Chaos unfolding in Washington, D.C., as supporters of President Donald Trump stormed the U.S. Capitol, attracted a riveted audience on social media on Wednesday — and backlash against some tech platforms for fostering the very actions many were witnessing.

As images of rioters inside the halls of the Capitol, in lawmakers’ offices and on the floors of both the Senate and House chambers were streamed across Twitter and television, users and viewers reacted in disbelief that America’s deep political divide had reached such a tipping point.

In the Seattle region and elsewhere, tech leaders and watchers weighed in on the violence, as well as what role tech — Twitter, Facebook, et al — had in dealing with it. Many called for Twitter CEO Jack Dorsey to immediately suspend the account of President Trump. Late Wednesday, the social media company took down two of the president’s tweets for the first time.

Well said. This is a day to speak up for our Constitution and its values. We are proud to be a member of the @BizRoundtable.

Google CEO Sundar Pichai called the events in D.C. “shocking and scary” in an email to employees that was tweeted by Axios journalist Ina Fried. Puchai said “the lawlessness and violence occurring on Capitol Hill today is the antithesis of democracy and we strongly condemn it.”

“Holding free and safe elections and resolving our differences peacefully are foundational to the functioning of democracy. … The lawlessness and violence occurring on Capitol Hill today is the antithesis of democracy and we strongly condemn it.

Seattle venture capitalist Nick Hanauer, longtime tech journalist Kara Swisher, and investor Chris Sacca were among those calling on Facebook and Twitter to suspend Trump’s account.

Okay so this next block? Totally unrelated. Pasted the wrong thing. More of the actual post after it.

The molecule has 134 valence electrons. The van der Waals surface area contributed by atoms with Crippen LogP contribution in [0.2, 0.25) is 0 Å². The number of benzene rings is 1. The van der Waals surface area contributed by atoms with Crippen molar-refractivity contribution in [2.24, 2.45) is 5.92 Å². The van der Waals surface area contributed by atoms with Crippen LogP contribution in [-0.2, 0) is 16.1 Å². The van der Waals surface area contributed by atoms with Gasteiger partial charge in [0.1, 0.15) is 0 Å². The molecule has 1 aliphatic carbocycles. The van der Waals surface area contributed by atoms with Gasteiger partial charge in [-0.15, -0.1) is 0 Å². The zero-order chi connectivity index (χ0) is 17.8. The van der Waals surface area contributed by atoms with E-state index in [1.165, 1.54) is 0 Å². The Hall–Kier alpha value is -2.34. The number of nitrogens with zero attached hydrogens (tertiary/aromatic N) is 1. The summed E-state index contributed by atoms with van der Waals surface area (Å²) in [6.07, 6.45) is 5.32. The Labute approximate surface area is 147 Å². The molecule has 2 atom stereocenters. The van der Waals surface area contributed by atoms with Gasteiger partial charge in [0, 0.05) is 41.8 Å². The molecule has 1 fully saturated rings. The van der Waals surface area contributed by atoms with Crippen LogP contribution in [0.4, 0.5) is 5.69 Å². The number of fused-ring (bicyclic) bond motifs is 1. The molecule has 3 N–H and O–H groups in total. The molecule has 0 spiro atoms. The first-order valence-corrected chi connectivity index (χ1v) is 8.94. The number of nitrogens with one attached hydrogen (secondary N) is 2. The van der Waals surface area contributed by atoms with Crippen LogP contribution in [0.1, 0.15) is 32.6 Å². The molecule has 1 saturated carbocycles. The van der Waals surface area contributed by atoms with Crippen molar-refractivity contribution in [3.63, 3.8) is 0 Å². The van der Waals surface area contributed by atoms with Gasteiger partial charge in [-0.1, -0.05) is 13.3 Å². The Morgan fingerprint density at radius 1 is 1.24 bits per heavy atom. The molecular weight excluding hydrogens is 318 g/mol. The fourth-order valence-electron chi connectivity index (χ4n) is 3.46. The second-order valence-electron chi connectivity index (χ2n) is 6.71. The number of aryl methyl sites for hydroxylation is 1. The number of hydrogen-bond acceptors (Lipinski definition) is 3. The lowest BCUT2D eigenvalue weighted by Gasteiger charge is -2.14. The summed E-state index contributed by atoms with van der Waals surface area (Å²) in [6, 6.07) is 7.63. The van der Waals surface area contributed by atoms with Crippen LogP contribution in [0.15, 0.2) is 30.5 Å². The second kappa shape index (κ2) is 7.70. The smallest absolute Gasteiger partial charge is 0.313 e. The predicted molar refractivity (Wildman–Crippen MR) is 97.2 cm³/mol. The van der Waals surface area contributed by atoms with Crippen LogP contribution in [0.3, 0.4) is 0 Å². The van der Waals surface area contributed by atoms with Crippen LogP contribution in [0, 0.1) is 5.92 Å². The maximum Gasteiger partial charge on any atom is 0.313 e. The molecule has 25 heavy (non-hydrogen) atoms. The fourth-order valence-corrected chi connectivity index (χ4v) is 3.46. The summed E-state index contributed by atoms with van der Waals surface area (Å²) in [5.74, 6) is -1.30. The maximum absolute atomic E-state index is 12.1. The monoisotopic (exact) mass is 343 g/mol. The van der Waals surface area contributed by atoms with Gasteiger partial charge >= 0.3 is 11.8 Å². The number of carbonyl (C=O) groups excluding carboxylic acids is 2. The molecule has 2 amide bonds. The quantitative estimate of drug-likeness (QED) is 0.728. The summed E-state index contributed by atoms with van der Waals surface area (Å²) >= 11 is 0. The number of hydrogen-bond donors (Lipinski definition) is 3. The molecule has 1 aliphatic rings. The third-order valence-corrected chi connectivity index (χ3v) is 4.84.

If @jack had an ounce of courage or a shred of principle, he’d turnoff @realDonaldTrump s Twitter account tonight.

Let me say in no uncertain terms @jack @vijaya @kayvz: If you do not suspend Donald Trump’s Twitter account for the next day at least, this mob attack on Congress is also on you. Sorry, but he has incited violence for days, using your tools in large part and you need to act now.

You’ve got blood on your hands, @jack and Zuck. For four years you’ve rationalized this terror. Inciting violent treason is not a free speech exercise. If you work at those companies, it’s on you too. Shut it down.

Hadi Partovi, CEO of Seattle-based, offered some sense of comfort based on his life experiences.

Having had front row seats to a full on revolution (in Iran, in 1979), this situation is scary, yes. US democracy doesn’t have the strength and stability it used to. But this is not what a revolution looks like. It is pandemonium caused by hooligans, and it *will* settle down.

Beyond his role in stoking his supporters at a Wednesday rally aimed at further disputing his loss in the November presidential election, Trump was hammered by commentators all afternoon for failing to do anything meaningful to quell the uprising. He tweeted twice, telling people to respect law enforcement, before posting a video that again made claims of a stolen election — while asking people to please go home.

Twitter slapped a new warning on the video tweet, saying that it could not be replied to, liked or retweeted “due to risk of violence.” And then, around 3:30 p.m. PT, the video tweet and another were removed from the president’s timeline and “this tweet is no longer available” messages were in their place.